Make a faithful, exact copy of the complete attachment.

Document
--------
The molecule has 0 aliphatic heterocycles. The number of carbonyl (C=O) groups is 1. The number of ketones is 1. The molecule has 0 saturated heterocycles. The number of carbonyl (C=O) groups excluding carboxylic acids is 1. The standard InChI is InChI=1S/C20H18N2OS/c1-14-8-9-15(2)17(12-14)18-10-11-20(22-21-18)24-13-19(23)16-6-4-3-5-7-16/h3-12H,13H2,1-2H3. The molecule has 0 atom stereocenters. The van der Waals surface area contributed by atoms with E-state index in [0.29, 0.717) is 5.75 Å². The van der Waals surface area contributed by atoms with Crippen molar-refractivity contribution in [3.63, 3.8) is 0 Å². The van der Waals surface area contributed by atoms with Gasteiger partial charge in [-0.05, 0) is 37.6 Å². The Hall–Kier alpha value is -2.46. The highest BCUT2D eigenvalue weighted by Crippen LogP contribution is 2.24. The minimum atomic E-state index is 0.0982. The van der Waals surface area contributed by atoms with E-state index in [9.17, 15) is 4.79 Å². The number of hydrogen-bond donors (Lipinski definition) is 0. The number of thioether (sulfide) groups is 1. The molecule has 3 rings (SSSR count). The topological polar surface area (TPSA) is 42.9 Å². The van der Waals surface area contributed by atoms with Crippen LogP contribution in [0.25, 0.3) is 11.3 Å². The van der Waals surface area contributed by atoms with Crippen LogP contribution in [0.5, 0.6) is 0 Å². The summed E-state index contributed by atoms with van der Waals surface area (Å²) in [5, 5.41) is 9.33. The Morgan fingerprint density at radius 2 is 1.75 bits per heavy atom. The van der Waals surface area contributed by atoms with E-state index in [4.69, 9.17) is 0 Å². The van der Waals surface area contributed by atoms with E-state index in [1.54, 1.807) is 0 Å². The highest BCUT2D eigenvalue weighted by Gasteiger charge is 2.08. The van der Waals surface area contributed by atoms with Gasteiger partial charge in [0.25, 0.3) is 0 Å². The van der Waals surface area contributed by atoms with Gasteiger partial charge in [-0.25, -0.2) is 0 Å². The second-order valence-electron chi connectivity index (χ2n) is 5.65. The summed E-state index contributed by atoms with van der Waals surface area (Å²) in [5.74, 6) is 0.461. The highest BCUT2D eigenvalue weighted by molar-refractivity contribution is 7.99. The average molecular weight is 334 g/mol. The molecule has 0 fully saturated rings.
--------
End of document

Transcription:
The molecule has 0 aliphatic heterocycles. The number of carbonyl (C=O) groups is 1. The number of ketones is 1. The molecule has 0 saturated heterocycles. The number of carbonyl (C=O) groups excluding carboxylic acids is 1. The standard InChI is InChI=1S/C20H18N2OS/c1-14-8-9-15(2)17(12-14)18-10-11-20(22-21-18)24-13-19(23)16-6-4-3-5-7-16/h3-12H,13H2,1-2H3. The molecule has 0 atom stereocenters. The van der Waals surface area contributed by atoms with E-state index in [0.29, 0.717) is 5.75 Å². The van der Waals surface area contributed by atoms with Crippen molar-refractivity contribution in [3.63, 3.8) is 0 Å². The van der Waals surface area contributed by atoms with Gasteiger partial charge in [-0.05, 0) is 37.6 Å². The Hall–Kier alpha value is -2.46. The highest BCUT2D eigenvalue weighted by Crippen LogP contribution is 2.24. The minimum atomic E-state index is 0.0982. The van der Waals surface area contributed by atoms with E-state index in [9.17, 15) is 4.79 Å². The number of hydrogen-bond donors (Lipinski definition) is 0. The number of thioether (sulfide) groups is 1. The molecule has 3 rings (SSSR count). The topological polar surface area (TPSA) is 42.9 Å². The van der Waals surface area contributed by atoms with Crippen LogP contribution in [0.25, 0.3) is 11.3 Å². The van der Waals surface area contributed by atoms with Crippen LogP contribution in [0.5, 0.6) is 0 Å². The summed E-state index contributed by atoms with van der Waals surface area (Å²) in [5, 5.41) is 9.33. The Morgan fingerprint density at radius 2 is 1.75 bits per heavy atom. The van der Waals surface area contributed by atoms with E-state index in [4.69, 9.17) is 0 Å². The van der Waals surface area contributed by atoms with E-state index in [1.54, 1.807) is 0 Å². The highest BCUT2D eigenvalue weighted by Gasteiger charge is 2.08. The van der Waals surface area contributed by atoms with Gasteiger partial charge in [0.25, 0.3) is 0 Å². The van der Waals surface area contributed by atoms with Gasteiger partial charge in [-0.25, -0.2) is 0 Å². The second-order valence-electron chi connectivity index (χ2n) is 5.65. The summed E-state index contributed by atoms with van der Waals surface area (Å²) in [5.74, 6) is 0.461. The highest BCUT2D eigenvalue weighted by molar-refractivity contribution is 7.99. The average molecular weight is 334 g/mol. The molecule has 0 fully saturated rings.